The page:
Glenn Youngkin’s victory in the Virginia Governor’s race on Tuesday is a political thunderclap that should warn Democrats about their ideological overreach. But it may be more important as a template for how Republicans can win back the suburbs after their alienation from the GOP during the Trump Presidency.

The rebuke to Democrats was also clear in New Jersey, where Republican Jack Ciattarelli was neck-and-neck Wednesday morning with incumbent Gov. Phil Murphy. Mr. Ciattarelli won back suburban counties in a huge voter swing that pollsters didn’t see coming in a state Joe Biden won by 16 points.

Mr. Youngkin, a businessman and first-time candidate, defied the historical trend by winning a state that has been trending Democratic. The GOP hadn’t won a statewide Virginia race in more than a decade, and Mr. Biden beat Donald Trump by 10 points. The decisive swing vote had moved away from the GOP in the suburbs around Washington, D.C., Richmond and Virginia Beach.

Mr. Youngkin clawed back enough of that vote to defeat former Democratic Gov. Terry McAuliffe and sweep the other two top statewide offices. He did so by focusing on quality-of-life issues such as education, public safety, and the cost of living. He didn’t shrink from disputes over culture and school curriculum, but he didn’t approach them as a zealot. He didn’t run a single immigration ad that we heard about, a contrast with the Trump era. He talked like a normal human being.

The Republican was helped because this time the zealotry was on the left. Mr. McAuliffe, a centrist when he was raising money for Bill and Hillary Clinton, indulged every obsession of the party’s dominant progressive wing. Keep schools closed, ignore parental objections to teaching critical race theory in schools, and call Mr. Youngkin a “Trumpkin” with sympathy for white supremacists. Mr. McAuliffe closed his campaign by appearing with Randi Weingarten, the teachers union chief who fought to keep schools closed. There’s a political mood killer.

Off-year races for Governor aren’t a predictor of 2022, but they should tell Democrats that they’re on a losing path. President Biden ran as a centrist who would unite the country, but he has governed by bowing to the left on nearly everything. He has pushed identity politics and radical spending programs when people care about the soaring price of gasoline. The President’s approval rating has tanked, as independents and even many Democrats have grown disillusioned.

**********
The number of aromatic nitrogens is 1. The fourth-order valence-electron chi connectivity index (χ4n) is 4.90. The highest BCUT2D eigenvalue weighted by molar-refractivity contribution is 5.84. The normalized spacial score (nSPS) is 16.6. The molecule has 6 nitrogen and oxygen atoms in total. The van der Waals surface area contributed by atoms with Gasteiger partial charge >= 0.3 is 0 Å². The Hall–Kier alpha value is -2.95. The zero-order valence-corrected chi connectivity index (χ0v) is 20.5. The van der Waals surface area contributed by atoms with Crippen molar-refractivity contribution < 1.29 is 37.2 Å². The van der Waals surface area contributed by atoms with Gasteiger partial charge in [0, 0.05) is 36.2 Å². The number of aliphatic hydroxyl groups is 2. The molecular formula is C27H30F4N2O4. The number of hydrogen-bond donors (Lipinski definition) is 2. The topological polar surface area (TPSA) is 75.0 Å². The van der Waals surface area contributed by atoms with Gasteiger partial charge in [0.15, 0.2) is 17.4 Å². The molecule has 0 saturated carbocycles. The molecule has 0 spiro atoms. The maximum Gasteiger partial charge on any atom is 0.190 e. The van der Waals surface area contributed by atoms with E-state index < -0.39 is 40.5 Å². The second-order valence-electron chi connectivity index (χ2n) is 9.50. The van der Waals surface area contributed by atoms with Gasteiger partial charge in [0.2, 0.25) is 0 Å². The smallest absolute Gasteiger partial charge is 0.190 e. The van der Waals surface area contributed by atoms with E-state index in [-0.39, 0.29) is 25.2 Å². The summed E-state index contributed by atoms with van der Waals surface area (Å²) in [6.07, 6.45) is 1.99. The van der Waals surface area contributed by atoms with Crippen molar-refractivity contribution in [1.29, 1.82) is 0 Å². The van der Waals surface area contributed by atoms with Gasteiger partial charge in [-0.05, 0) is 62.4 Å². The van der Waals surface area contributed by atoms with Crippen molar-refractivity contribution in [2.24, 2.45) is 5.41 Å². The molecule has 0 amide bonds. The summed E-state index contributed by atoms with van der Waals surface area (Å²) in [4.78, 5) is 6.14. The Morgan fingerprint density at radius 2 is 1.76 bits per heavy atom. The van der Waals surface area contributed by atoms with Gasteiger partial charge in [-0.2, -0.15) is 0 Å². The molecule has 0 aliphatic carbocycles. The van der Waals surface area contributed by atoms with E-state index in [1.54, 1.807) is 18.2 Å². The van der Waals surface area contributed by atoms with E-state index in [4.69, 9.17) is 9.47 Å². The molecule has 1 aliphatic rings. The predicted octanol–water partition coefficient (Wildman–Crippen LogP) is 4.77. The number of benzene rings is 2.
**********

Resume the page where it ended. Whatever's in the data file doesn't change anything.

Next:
The Democratic temptation will be to dismiss their Tuesday thumping as a normal reaction against the party that controls Washington. Congressional leaders will make the case that they must now, more than ever, pass their $4 trillion tax and spending bill lest they demoralize their supporters going into 2022.

That’s easy for Speaker Nancy Pelosi to say. She’s probably retiring anyway. But that strategy is volunteering 20 to 30 Democrats in swing suburban districts for political suicide. Virginia Reps. Elaine Luria and Abigail Spanberger are prime targets. Without Mr. Trump on the ballot, Democrats are less motivated to vote. Their agenda of record social spending and higher taxes has compromised, with inflation and supply shortages, what should be a booming recovery.

The smart strategy would be to drop the Bernie Sanders agenda, settle for the Senate infrastructure bill, and recalibrate to win some bipartisan victories. The Virginia defeat gives Mr. Biden the opening he needs to finally say no to the left. It may be the only way to salvage his Presidency. Senator Joe Manchin and the swing-district House Democrats would do their party a favor by withdrawing support for the Sanders-Pelosi entitlement blowout.

As for the GOP, the Youngkin strategy won’t be replicable everywhere. But it does show a path to regaining support in the suburbs that was lost under Mr. Trump. The GOP in the Trump years won a larger share of the vote in shrinking parts of the country, but a smaller share in the rising areas. Much of this was due to Mr. Trump’s persona and polarizing style that alienated college-educated voters and women.